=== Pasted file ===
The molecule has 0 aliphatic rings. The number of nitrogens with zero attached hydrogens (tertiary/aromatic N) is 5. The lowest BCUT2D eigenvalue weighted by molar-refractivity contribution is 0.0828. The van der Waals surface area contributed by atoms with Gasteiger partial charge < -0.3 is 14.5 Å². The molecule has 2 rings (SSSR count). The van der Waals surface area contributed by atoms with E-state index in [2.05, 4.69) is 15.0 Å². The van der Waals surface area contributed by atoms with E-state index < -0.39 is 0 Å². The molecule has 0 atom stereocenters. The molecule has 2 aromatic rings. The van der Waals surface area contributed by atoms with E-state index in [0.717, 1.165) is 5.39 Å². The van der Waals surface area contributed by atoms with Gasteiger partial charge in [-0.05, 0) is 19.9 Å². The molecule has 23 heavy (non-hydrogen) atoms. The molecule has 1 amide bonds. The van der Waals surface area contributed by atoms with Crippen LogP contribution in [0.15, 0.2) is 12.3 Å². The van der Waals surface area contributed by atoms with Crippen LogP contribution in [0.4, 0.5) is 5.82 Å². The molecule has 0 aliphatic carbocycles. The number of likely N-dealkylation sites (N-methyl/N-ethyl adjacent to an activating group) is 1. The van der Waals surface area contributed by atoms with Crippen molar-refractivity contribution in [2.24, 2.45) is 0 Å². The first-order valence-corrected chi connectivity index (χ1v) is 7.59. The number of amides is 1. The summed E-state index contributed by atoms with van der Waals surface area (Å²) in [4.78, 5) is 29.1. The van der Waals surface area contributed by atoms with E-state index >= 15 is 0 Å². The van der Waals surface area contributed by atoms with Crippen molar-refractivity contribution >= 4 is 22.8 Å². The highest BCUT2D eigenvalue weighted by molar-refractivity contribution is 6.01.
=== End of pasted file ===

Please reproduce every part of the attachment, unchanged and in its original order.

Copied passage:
The molecule has 0 aliphatic rings. The number of nitrogens with zero attached hydrogens (tertiary/aromatic N) is 5. The lowest BCUT2D eigenvalue weighted by molar-refractivity contribution is 0.0828. The van der Waals surface area contributed by atoms with Gasteiger partial charge < -0.3 is 14.5 Å². The molecule has 2 rings (SSSR count). The van der Waals surface area contributed by atoms with E-state index in [2.05, 4.69) is 15.0 Å². The van der Waals surface area contributed by atoms with E-state index < -0.39 is 0 Å². The molecule has 0 atom stereocenters. The molecule has 2 aromatic rings. The van der Waals surface area contributed by atoms with E-state index in [0.717, 1.165) is 5.39 Å². The van der Waals surface area contributed by atoms with Gasteiger partial charge in [-0.05, 0) is 19.9 Å². The molecule has 23 heavy (non-hydrogen) atoms. The molecule has 1 amide bonds. The van der Waals surface area contributed by atoms with Crippen LogP contribution in [0.15, 0.2) is 12.3 Å². The van der Waals surface area contributed by atoms with Crippen LogP contribution in [0.4, 0.5) is 5.82 Å². The molecule has 0 aliphatic carbocycles. The number of likely N-dealkylation sites (N-methyl/N-ethyl adjacent to an activating group) is 1. The van der Waals surface area contributed by atoms with Crippen molar-refractivity contribution in [2.24, 2.45) is 0 Å². The first-order valence-corrected chi connectivity index (χ1v) is 7.59. The number of amides is 1. The summed E-state index contributed by atoms with van der Waals surface area (Å²) in [4.78, 5) is 29.1. The van der Waals surface area contributed by atoms with E-state index >= 15 is 0 Å². The van der Waals surface area contributed by atoms with Crippen molar-refractivity contribution >= 4 is 22.8 Å². The highest BCUT2D eigenvalue weighted by molar-refractivity contribution is 6.01.